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Lifestyle & Human Interest

First Responders Rescue Horse After It Jumps Fence, Falls Into Pool and Gets Caught in Pool Cover

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It’s not every day that first responders get a call to help out a horse in a tricky situation, but on Saturday, that’s exactly what happened for local departments on New York’s Long Island.

A 3-year-old horse named Penny had decided to indulge her adventurous side and jumped a fence, got into a pool with a pool cover and broke through the cover on the deep end, becoming trapped.

The Suffolk County Police Department and the Bohemia Fire Department posted about the incident and shared photos of how the rescue went.

“Just before 8am on Saturday March 19th the tones dropped for an animal rescue at a residence on Pond Rd for a horse in a pool caught in the pool cover,” the Bohemia Fire Department wrote.

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“Assistant Chief Brian Olsen arrived on scene and began coordinating efforts with SCPD ESU and SCPD 5th Precinct officers. Crews from both agencies worked together to move the horse to the shallow end of the water and freed her from the cover.

“After taking a few moments to gather herself she was guided to the pool steps and with some assistance she was able to safely exit the water. Great job by all!”

The stubborn horse would have had little chance of making it out entirely on her own, but as she was disentangled from the cover and directed to shallower water, she was able to eventually find the steps and her own way out.

Before she was out, though, one photo clearly shows how much coaxing it took to persuade Penny to exit the pool.

Firefighters, police officers, a man in jeans and a jacket and a barefoot woman in pajama pants all pulled at a strap placed around the horse and put pressure on the lead attached to her halter, but the large black mare didn’t look ready to budge at all, resisting their efforts with her ears pinned back.

There was even a flake of hay floating in the water on the steps, but the food wasn’t enough to convince her, either.

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The mare didn’t look too much happier once she was out of the water, either, still pinning her ears and looking rather annoyed.

“With the warmer temperatures hitting Long Island this week, this 3-year-old horse, Penny, decided to go for a swim in her backyard pool,” the Suffolk County Police Department shared.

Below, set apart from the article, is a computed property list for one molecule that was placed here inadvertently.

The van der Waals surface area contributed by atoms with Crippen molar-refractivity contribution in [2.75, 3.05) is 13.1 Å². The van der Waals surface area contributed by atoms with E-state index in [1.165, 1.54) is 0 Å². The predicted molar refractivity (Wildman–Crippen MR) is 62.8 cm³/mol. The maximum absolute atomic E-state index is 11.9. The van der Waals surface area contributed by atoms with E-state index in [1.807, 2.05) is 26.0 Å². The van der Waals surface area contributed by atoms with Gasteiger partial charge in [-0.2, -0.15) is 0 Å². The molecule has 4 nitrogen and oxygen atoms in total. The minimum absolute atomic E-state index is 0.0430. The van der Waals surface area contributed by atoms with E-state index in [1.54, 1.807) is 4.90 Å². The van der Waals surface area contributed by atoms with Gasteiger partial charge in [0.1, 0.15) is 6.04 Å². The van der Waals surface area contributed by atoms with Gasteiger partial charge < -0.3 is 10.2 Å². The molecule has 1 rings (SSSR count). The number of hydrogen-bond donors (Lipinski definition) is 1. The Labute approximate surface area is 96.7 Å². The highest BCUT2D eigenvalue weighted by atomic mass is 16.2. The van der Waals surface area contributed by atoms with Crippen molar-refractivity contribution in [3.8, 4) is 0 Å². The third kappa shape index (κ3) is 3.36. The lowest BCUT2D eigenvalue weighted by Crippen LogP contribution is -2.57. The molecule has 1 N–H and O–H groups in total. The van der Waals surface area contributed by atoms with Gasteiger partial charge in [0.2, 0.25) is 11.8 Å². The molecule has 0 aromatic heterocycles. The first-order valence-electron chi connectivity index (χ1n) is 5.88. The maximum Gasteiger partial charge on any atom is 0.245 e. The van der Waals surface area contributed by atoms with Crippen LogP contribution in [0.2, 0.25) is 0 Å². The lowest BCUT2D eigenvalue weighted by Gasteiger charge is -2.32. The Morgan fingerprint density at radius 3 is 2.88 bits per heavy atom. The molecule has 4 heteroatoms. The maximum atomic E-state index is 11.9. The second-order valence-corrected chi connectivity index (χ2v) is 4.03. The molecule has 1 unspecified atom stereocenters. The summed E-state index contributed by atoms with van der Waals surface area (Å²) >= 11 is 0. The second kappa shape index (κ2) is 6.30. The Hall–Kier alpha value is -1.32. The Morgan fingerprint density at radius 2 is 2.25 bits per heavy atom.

“Unfortunately this foal became entangled with the pool cover and stuck in the deep end.

“Fifth Precinct police officers, Emergency Service Section officers, and members of the Bohemia Fire Department responded on March 19 at approximately 7:50 a.m. and together, were able to safely pull Penny to the shallow end and out of the pool.”

“Penny was so grateful that she took the time to snap a group photo with some of her rescuers,” the department said.

While “gratitude” might not have been the thought on the forefront of Penny’s mind, her owners were no doubt thankful for the help and got a little more insight into the attitude of their sassy equine.

Many commented to chide the owners for not having their pool fenced, but people claiming to know the owners commented on the police department’s post to say that the horse had jumped a fence that was at least 5 feet tall to get to the pool.

Other commenters said they’ve seen pool covers advertised as being able to support the weight of an elephant — but Penny apparently found out otherwise.

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Amanda holds an MA in Rhetoric and TESOL from Cal Poly Pomona. After teaching composition and logic for several years, she's strayed into writing full-time and especially enjoys animal-related topics.
As of January 2019, Amanda has written over 1,000 stories for The Western Journal but doesn't really know how. Graduating from California State Polytechnic University with a MA in Rhetoric/Composition and TESOL, she wrote her thesis about metacognitive development and the skill transfer between reading and writing in freshman students.
She has a slew of interests that keep her busy, including trying out new recipes, enjoying nature, discussing ridiculous topics, reading, drawing, people watching, developing curriculum, and writing bios. Sometimes she has red hair, sometimes she has brown hair, sometimes she's had teal hair.
With a book on productive communication strategies in the works, Amanda is also writing and illustrating some children's books with her husband, Edward.
Austin, Texas
Languages Spoken
English und ein bißchen Deutsch
Topics of Expertise
Faith, Animals, Cooking